It's no secret that the breakfasting habits of Italians and Americans are wildly different. A traditional breakfast in Italy is little more than a croissant and a cappuccino, while in the States, we stereotypically tuck into enormous plates of fried eggs, hashbrowns, toast, and bacon. Yes, these may be exaggerated versions of the truth (I don't know about you, but you won't often catch me eating diner-style breakfast on an average weekday morning), but they are at least partially based in fact. To put it simply, food before noon is done differently in Italy, and brunch is not high on their priority list. There are a few things, however, that we can all agree on - for one, we all love Italian food. For another, we can all appreciate the time-honored concept of a grand Sunday meal. Whether it's the Americans' leisurely mid-morning mashup of breakfast and lunch with friends or the Italians' abundant multi-course family affair that stretches into the late afternoon, everyone can agree that Sundays are best spent eating delicious food and enjoying the company of loved ones.
How best can we celebrate this overlap in the cultural Venn diagram of our two countries' eating habits? Why, by partaking in a long, leisurely Italian-inspired Sunday brunch, of course. Fortunately, the concept of Italian restaurants serving brunch is not foreign to Southern California, so finding that beautiful marriage between vibrant Italian flavors and comforting classic brunch is completely within your grasp. Especially if you live near Torrance - where you will find the delightful Primo Italia, nestled on the top of a little hill.
What is most evident about Primo Italia upon entering is its unique blend of elegance and coziness; displays of tchotchkes and knick-knacks are paired with luxurious contemporary seating and a sleek marble bar. There's a baby grand piano and an old-fashioned microphone situated by the entrance, inviting you to come back in the evening for a live performance that will undoubtedly transport you to another place and time. Framed old photos tell the stories of charismatic owner Lou Giovannetti's Italian-American family, who worked hard to provide a comfortable life for their children back in New York, and who appreciated the importance of spending time with family and sharing good food.
A sense of reverence for the past is tangible here, and it extends well beyond the decorating philosophy and into the kitchen. Chef Michelangelo Aliaga, who Giovannetti calls "a true heritage-based Italian cook," moved to the States at the age of 19, and worked his way up through some of the most loved Italian restaurants in the country. His strong culinary background and his passion for history shine through in his extensive dinner menu; each dish tells a story about a place and time in Italian history. The brunch menu is similarly substantial: its upper half is devoted to Italian takes on breakfast classics, and its lower half features some lunch-appropriate favorites from the dinner menu.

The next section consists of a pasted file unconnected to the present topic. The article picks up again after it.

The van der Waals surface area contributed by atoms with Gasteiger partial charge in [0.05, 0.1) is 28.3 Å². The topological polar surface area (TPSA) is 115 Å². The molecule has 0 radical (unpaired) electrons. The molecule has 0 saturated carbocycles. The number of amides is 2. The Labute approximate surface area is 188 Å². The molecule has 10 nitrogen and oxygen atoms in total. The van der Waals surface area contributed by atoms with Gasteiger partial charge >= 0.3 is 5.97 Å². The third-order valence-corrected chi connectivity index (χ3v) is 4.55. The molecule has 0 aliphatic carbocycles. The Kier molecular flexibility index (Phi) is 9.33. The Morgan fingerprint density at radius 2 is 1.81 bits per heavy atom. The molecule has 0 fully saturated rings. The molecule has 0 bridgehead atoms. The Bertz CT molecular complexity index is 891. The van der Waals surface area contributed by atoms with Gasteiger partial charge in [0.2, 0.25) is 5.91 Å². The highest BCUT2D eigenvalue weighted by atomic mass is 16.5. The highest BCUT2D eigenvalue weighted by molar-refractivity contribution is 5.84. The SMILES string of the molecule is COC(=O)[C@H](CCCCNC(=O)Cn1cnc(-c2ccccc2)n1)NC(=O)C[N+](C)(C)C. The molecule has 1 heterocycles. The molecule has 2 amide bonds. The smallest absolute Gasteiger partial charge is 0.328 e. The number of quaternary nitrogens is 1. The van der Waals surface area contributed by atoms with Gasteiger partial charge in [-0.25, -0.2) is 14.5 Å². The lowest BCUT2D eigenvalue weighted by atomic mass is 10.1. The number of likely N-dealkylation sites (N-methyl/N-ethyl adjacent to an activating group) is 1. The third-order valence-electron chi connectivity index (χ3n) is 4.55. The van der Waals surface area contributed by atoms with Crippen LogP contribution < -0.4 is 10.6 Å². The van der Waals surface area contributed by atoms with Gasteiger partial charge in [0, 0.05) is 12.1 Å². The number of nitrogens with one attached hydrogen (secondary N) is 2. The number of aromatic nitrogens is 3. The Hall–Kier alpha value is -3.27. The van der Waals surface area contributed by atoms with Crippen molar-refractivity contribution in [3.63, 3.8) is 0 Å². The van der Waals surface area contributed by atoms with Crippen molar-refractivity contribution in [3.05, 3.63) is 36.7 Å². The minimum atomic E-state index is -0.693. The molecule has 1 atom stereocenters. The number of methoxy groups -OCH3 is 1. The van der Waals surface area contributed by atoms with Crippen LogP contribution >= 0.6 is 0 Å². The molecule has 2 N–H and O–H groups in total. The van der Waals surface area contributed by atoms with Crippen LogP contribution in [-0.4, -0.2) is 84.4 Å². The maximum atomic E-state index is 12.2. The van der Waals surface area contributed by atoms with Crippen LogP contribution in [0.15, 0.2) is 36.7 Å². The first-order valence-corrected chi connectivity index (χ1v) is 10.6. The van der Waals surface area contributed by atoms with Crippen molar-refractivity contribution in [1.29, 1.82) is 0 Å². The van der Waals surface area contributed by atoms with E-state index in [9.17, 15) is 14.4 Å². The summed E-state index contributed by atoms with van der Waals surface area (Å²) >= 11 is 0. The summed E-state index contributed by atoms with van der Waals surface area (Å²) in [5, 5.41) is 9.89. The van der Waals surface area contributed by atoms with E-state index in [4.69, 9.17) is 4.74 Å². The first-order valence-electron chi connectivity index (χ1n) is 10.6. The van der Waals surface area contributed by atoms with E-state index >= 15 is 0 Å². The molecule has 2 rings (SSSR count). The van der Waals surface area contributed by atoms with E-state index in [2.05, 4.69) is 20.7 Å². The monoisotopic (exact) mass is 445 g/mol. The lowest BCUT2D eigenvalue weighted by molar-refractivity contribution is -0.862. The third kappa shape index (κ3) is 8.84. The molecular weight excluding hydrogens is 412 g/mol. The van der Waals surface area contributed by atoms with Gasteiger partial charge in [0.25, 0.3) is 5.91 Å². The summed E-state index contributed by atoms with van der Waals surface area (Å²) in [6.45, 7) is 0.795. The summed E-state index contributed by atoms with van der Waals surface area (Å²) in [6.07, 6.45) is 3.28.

As tempting as the lower half of the menu was, as brunch enthusiasts, we were naturally inclined toward the top half of Aliaga's menu - specifically toward dishes that combined some of our favorite things: eggs and tomatoes. First was the Uova in Purgatorio, or Eggs in Purgatory: two eggs baked in a cast iron skillet with a spicy tomato sauce, served with crusty bread and soft, creamy cheese. The dish was piping hot (even after we'd spent several minutes photographing it) thanks to the skillet, yet the egg yolks remained perfectly cooked and runny. The flavorful sauce highlighted the tangy tomatoes, and supported their bright flavor with a satisfying, subtle spiciness. Bread is a must in a dish like this, and this airy Italian loaf was the perfect vehicle for the saucy, yolky, creamy meal - next time, we'll ask for an extra slice.
Next was the Omelette di Burrata Pomodoro e Basilico, a fluffy omelette stuffed with Italian staples like creamy burrata cheese, fresh heirloom tomatoes, and aromatic basil. This dish is a perfect example of the Italian tradition of combining just a few simple, high quality ingredients to create something delightfully uncomplicated. It's served alongside some well-cooked potatoes and crunchy bacon, with a few extra slices of those divine, in-season tomatoes as an extra treat.
A dessert course is an important part of a leisurely brunch, so something sweet was in order to end our meal - the Ricotta Pancake. This dish, while not what you'd normally expect from a pancake, fits its description perfectly: it is a super-dense, creamy cake, baked and served in a cast-iron pan. So yeah, a literal pan-cake. Topped with baked apples, a generous dousing of house-made honey syrup, and a dollop of ricotta, this was a sweet and satisfying end to our meal. Make sure you get a top-up on your coffee before this dish, too - the combination is delightful.
While the Italian tradition of a big, Sunday meal with family may not exist in most of modern America, it's clear that many of us still yearn for the warm, comforting, nostalgic feeling that such a meal inspires. Perhaps our new tradition of brunch is a response to this need, a way to establish human connection and bonding over an activity that everyone enjoys, on a day that is meant for rest and reflection. Primo Italia offers the perfect environment for embracing this practice - with heartwarming food, a kind and welcoming staff, and a relaxed, beautiful space, you'll feel like you've come home to your big, Italian family just in time for Sunday supper. Mangiamo!
24590 Hawthorne Boulevard
Torrance, Ca 90505